5 sustainable packaging trends to watch in 2017

Companies have shifted their attention to packaging and are realizing the importance of sustainable packaging.

A lot of waste comes from disposing packaging, most of the waste ends up in landfills. Because of this, sustainable packaging has gained popularity. Companies are looking into ways to incorporate sustainable materials and practices in their packaging to create less of an impact on the planet.

Here are some of the sustainable packaging trends to look for in 2017

  1. Labeling will get clearer – Make it clear on the product packaging how to dispose of the packaging and clarify if there are sustainability claims. Clear labeling will also help your customers to be better informed. Being honest with customers will go a long way.
  2. Lightweight packaging will be embraced– Lightweight packaging has numerous benefits. Less material is needed to produce packages, manufacturing costs are lower, the environmental impact from transport is minimized and less waste is sent to landfills. The only negative is that when the recovery rates increase, it will remove the value from the recycling stream and undermine the economic incentive to recycle.
  3. Increased use of recyclable materials – The easiest way to ensure packaging has the least amount of impact is by using recyclable materials to manufacture the packaging.
  4. Edible packaging – Edible packaging eliminates packaging waste altogether; you would eat the packaging the product came in. Some of the challenges include: logistical problems like the risk of the packaging material being broken or consumer’s impressions that the packaging is unhygienic.
  5. Packages will slim down – The extra space within the package is creating additional material that needs to be disposed of. The goal is minimal packaging.

 

Full article: http://www.beveragedaily.com/Processing-Packaging/5-sustainable-packaging-trends-to-watch-in-2017

Source: Beverage Daily

Flexible packaging makers react to polymer price rise

Polymer prices are likely to rise by 10 per cent in the wake of a sharp increase in crude oil prices. This is already prompting flexible packaging material manufacturers to shift to value added products.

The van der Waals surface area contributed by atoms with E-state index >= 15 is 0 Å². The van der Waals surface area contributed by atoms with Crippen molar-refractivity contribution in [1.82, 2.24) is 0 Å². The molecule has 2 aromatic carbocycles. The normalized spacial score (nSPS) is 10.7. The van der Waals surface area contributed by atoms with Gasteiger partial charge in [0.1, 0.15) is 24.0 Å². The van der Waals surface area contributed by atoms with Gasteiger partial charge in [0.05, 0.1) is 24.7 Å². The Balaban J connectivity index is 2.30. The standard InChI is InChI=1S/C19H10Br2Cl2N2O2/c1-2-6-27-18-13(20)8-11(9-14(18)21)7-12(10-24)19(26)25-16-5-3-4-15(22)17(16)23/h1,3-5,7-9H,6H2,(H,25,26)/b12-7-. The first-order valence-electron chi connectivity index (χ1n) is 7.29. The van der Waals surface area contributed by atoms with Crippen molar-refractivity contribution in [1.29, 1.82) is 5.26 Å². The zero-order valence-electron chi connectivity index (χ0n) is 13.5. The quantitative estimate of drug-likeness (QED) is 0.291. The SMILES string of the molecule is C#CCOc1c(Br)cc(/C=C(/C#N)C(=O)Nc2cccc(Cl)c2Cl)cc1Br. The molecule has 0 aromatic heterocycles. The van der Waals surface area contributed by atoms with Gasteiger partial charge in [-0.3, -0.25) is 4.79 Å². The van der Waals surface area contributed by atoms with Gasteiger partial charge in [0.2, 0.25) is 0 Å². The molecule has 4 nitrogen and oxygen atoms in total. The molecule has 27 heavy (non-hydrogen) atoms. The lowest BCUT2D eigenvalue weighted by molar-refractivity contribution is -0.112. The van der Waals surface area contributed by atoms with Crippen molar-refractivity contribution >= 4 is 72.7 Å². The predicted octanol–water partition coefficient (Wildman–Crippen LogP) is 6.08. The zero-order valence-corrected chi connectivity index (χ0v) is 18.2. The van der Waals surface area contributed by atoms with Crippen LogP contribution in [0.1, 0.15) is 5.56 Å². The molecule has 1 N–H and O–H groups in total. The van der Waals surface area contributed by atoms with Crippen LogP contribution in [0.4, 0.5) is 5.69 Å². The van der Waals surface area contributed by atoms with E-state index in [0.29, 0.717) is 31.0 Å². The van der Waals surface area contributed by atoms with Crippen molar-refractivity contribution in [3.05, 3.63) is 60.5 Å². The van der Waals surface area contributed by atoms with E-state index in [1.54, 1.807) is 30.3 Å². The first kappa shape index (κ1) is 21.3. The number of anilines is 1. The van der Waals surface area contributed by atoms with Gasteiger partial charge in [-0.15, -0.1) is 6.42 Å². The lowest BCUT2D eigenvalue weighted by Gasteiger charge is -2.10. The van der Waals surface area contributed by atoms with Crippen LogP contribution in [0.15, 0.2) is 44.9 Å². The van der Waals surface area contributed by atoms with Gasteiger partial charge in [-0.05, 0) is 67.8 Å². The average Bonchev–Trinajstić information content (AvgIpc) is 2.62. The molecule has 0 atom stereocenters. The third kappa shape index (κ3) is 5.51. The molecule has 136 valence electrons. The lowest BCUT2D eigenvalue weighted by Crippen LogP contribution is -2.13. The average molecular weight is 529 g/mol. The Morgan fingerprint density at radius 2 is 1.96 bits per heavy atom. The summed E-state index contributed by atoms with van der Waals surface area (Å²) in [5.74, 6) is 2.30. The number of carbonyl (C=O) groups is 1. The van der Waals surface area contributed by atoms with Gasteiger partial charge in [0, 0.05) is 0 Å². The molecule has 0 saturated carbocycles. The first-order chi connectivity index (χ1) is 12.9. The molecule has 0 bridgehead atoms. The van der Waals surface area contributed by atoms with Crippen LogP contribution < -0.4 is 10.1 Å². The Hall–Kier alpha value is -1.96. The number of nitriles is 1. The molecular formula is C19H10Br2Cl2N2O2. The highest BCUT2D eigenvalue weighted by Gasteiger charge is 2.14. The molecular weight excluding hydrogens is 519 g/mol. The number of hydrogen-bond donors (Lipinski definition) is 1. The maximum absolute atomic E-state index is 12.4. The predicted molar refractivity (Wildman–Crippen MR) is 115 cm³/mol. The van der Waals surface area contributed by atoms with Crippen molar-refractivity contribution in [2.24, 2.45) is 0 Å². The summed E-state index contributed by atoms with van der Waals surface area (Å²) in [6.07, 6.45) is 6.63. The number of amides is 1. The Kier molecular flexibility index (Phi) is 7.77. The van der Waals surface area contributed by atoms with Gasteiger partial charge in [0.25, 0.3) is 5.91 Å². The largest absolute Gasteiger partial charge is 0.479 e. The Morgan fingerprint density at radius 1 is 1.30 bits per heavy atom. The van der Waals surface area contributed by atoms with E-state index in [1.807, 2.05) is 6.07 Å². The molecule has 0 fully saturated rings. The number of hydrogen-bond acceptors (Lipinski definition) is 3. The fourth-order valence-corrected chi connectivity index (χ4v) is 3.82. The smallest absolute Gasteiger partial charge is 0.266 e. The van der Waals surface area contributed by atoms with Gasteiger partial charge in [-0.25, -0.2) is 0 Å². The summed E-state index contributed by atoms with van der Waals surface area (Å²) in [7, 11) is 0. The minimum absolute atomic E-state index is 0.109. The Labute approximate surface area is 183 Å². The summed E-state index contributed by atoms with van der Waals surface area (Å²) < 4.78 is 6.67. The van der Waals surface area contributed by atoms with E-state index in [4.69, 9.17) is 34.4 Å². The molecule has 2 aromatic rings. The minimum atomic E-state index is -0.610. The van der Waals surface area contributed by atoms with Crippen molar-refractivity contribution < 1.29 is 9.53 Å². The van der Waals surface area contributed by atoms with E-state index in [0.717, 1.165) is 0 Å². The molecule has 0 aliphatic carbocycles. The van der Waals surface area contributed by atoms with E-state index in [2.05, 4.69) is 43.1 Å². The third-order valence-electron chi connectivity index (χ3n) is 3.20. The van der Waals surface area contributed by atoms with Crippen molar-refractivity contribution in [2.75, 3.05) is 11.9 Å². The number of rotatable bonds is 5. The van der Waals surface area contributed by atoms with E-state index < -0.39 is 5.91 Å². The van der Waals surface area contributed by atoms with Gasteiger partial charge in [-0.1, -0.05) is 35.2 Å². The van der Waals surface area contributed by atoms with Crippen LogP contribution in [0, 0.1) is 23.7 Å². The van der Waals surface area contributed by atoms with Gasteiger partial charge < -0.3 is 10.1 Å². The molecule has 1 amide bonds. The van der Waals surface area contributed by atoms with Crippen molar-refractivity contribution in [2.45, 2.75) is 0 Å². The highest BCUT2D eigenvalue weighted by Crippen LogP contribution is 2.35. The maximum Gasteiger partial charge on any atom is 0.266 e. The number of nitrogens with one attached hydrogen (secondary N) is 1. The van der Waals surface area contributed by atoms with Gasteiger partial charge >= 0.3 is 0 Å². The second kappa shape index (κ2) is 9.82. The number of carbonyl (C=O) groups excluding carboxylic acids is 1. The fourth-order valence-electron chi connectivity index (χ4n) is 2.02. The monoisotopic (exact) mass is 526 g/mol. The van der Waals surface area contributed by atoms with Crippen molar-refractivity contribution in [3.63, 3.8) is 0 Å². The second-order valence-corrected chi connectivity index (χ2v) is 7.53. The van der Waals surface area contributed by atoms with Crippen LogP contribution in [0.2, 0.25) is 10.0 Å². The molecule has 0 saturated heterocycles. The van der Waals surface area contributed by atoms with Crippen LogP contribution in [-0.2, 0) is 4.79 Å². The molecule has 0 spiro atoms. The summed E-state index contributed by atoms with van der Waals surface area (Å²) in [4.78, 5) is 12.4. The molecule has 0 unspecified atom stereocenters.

“Polypropylene prices tend to move in the direction of crude prices with a lag of about a month. Thus, we estimate at least a 10 per cent spurt in polymer prices in the next four weeks,” said Neeraj Jain, finance head at Cosmo Films.

“Flexible packaging material manufacturers work on a cost-plus model. Hence, a volatility in crude oil prices is completely passed on to the client,” said a senior industry leader.

Operating earnings have dropped for most of the other companies in the flexible packaging segment, due to pressure in commodity films’ gross margins.

The industry had embarked on the next phase of expansion, with the end-user industry driving healthy demand growth; flexible packaging has been seeing a growth wave over recent years in India.

 

To read the full article: http://www.business-standard.com/article/markets/flexible-packaging-makers-react-to-polymer-price-rise-116121900028_1.html

Source: Business Standard

Wrapping up 2016: Packaging Trends to Watch

Here are some sustainability trends in packaging that we think will gain momentum in 2017:

Multiple uses: Great packaging protects not only your product, but also your brand. But what if the packaging is part of the product itself? That is the case with innovations such as the expandable bowl by Swedish design studio Tomorrow Machine. Using 100% bio-based and biodegradable materials, the company created a cellulose wrapper that hugs freeze-dried food and morphs into a bowl when hot water is poured into the spout. The bowl ― a sustainable packaging award winner ― is now in good company and we expect more will follow.

Unconventional materials: Egg shells, fermented sugars, barley, and wheat ribbons. Those were the materials used to create, in turn:

  • Bio-compostable films: Nanoparticles from waste eggshells helped researchers at Tuskegee University in Alabama make a plastic film that is completely sustainable and 700% more flexible than other bioplastic blends. Film made of the new material could be used in retail packaging, grocery bags and food containers.
  • A prototype PHBottle: The European PHBottle project aims to initially create a bottle, cap, and sleeve, although use in other applications (non-food packaging and non-packaging uses) will be tested. The bioplastic material used to make the bottle comes from the transformation of organic matter found in juice processing by-products.
  • Edible six-pack rings for beer: Imagine washing down the six-pack ring with your favorite beer. Although that moment is not quite here yet, the future is looking up for a piece of plastic that is notorious for ensnaring wildlife. The first bio-degradable edible six-pack ring for beer is the result of a partnership between Saltwater Brewery; We Believers, an advertising agency; and Entelequia, Inc., a small startup in Mexico. Made from barley and wheat ribbons spent grain from the brewing process, the rings are safe for wildlife to eat and sturdy enough to support the cans.

Reusable packaging: The throw-away culture is not for everyone. In fact, Mintel’s Global Packaging Trends 2017 shows 63% of U.S. consumers actively seek out packages they can re-use. More than half of consumers also say they would prefer to buy foods with minimal or even no packaging. With such great demand for waste reduction, innovation is bound to pick up even more momentum.

 

Full article: http://www.ebnonline.com/author.asp?section_id=2171&doc_id=282307

Source: EBN